Security Center


We are committed to providing the tools, resources and support for our members to keep their accounts safe and secure. 
Visit our Training, Education, and Awareness Module to learn more about online fraud, passwords, fraud protection, and more!



CAMPUS USA Credit Union and our affiliates are committed to making financial products and services available that will empower you to reach your full financial potential. Protecting personal information and using it in a manner consistent with your expectations is a high priority for everyone associated with your credit union. The Board of Directors and Management have made every effort to protect your account information. Click here to read the CAMPUS USA Credit Union Privacy Policy.



Accessing your account online should not be a frightening experience. We want you to feel safe and secure every time you use any CAMPUS USA Credit Union online service. CAMPUS has built a security system around CAMPUS Online and Mobile Banking that safeguards your money and keeps your account information private. Click here to read the CAMPUS USA Credit Union Online Security Policy.

Beware of Phishing Attempts

CAMPUS USA Credit Union will never ask you to provide confidential information, such as debit or credit card numbers, PINs or Social Security numbers via email, text messages or direct mail. We will also never call you directly asking for personal information. If you receive any message or phone call asking you to do this, please do not respond to it, and instead contact CAMPUS USA Credit Union at 800-367-6440. These messages are fraudulent attempts to collect your personal information.

4 Proactive Identity Theft Prevention Tips

  • DO NOT provide your full Social Security number unless it is deemed necessary such as a new application for credit.
  • Carry only what you need on you such as a debit card and an ID. If you’re only going to the grocery store, it is not necessary to take all your credit cards and Social Security number with you.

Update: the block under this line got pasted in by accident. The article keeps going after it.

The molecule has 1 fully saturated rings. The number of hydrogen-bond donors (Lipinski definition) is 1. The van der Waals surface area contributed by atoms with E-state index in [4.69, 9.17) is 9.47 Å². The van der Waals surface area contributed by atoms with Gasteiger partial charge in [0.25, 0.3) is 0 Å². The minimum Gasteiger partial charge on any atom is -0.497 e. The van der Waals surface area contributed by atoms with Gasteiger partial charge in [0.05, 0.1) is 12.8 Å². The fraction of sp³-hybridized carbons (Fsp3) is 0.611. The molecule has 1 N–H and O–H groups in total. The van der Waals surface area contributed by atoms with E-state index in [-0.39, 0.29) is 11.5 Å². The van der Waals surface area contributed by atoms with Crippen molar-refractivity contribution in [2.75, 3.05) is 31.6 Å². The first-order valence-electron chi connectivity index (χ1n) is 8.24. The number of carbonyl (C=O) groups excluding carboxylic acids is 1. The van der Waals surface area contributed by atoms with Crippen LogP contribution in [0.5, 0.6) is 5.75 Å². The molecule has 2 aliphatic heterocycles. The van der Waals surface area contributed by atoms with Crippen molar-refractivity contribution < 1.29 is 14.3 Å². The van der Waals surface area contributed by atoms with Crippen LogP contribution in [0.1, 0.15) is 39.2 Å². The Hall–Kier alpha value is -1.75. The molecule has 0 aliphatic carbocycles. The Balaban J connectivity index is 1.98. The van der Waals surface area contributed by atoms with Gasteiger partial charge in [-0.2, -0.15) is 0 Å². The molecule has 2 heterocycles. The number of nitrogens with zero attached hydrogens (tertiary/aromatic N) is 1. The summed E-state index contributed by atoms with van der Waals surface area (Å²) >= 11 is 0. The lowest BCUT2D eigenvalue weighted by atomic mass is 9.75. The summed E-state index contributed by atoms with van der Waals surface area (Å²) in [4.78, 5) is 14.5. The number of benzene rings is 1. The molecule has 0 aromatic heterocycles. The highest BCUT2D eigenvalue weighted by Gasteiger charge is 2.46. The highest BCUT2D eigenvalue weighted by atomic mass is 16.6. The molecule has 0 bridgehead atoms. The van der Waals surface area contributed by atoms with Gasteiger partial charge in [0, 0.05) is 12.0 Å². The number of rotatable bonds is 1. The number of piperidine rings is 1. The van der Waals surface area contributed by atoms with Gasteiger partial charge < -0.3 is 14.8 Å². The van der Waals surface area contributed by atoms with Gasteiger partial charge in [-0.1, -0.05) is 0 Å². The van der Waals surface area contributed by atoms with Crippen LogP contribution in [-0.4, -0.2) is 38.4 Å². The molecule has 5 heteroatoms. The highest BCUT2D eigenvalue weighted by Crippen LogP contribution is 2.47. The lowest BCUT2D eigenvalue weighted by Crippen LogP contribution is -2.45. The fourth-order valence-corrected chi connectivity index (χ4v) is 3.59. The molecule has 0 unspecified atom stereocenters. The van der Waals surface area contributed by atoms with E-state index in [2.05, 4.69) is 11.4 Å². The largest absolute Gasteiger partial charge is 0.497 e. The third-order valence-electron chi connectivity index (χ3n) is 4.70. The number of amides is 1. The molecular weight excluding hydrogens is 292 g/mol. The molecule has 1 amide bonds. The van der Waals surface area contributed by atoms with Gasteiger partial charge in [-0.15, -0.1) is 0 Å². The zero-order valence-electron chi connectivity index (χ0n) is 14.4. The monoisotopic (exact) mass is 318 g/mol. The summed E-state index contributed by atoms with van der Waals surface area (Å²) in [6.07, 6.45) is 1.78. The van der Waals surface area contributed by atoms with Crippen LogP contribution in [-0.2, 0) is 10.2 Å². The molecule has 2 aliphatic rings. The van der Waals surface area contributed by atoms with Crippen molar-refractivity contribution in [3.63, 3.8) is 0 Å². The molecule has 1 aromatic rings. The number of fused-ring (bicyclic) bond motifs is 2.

• Shred all incoming documents with personal and financial information on them. This will lower the chance you will become a victim of dumpster diving. Dumpster diving occurs when fraudsters dig through trash to gather personal information such as addresses, credit card and bank account numbers and use them as they please.
  • Each year you can obtain a free copy of your credit report from the 3 major credit bureaus to verify your current credit accounts and loans you have opened to ensure that any loans or credit accounts have not been obtained fraudulently using your identity. Visit to get your free report.

What should I do if I’m a victim of Identity Theft?

  • Notify your local law enforcement agency immediately and file a report with them.
  • Contact the Social Security fraud hotline: 800-269-0271.
  • Notify all financial institutions you conduct business with so your accounts can be flagged to warn you of unusual or suspicious activity.
  • Contact the three main credit bureaus to put an identity theft alert on your credit report so that financial institutions and lenders will proceed with caution before a new credit account is opened using your Social Security number.

    Equifax Fraud Unit: 800-525-6285

    Experian Fraud Unit: 888-397-3742

    TransUnion Fraud Unit: 877-438-4338

Know the Difference: Identity Theft vs. Identity Fraud

Identity Theft: Identity theft is when a fraudster/thief/person takes over your personal and financial information to obtain credit or open bank accounts fraudulently. Personal information used to obtained credit or bank accounts include name, Social Security number, date of birth etc. This is often not caught immediately. This is usually discovered when new credit is applied for or creditors/collectors attempt to call or mail you collection letters. If not handled properly and quickly this could affect your credit report and credit score.

Identity Fraud: Identity fraud is usually limited attempts to steal funds from an existing bank account or through a credit/debit card transaction. An example of identity fraud is when a thief impersonates you at your financial institution attempting to cash a stolen check or withdraw money from your bank account. This usually does not affect your credit report or credit score if reported in a timely manner.

For more information on fraud, visit the Consumer Financial Protection Bureau.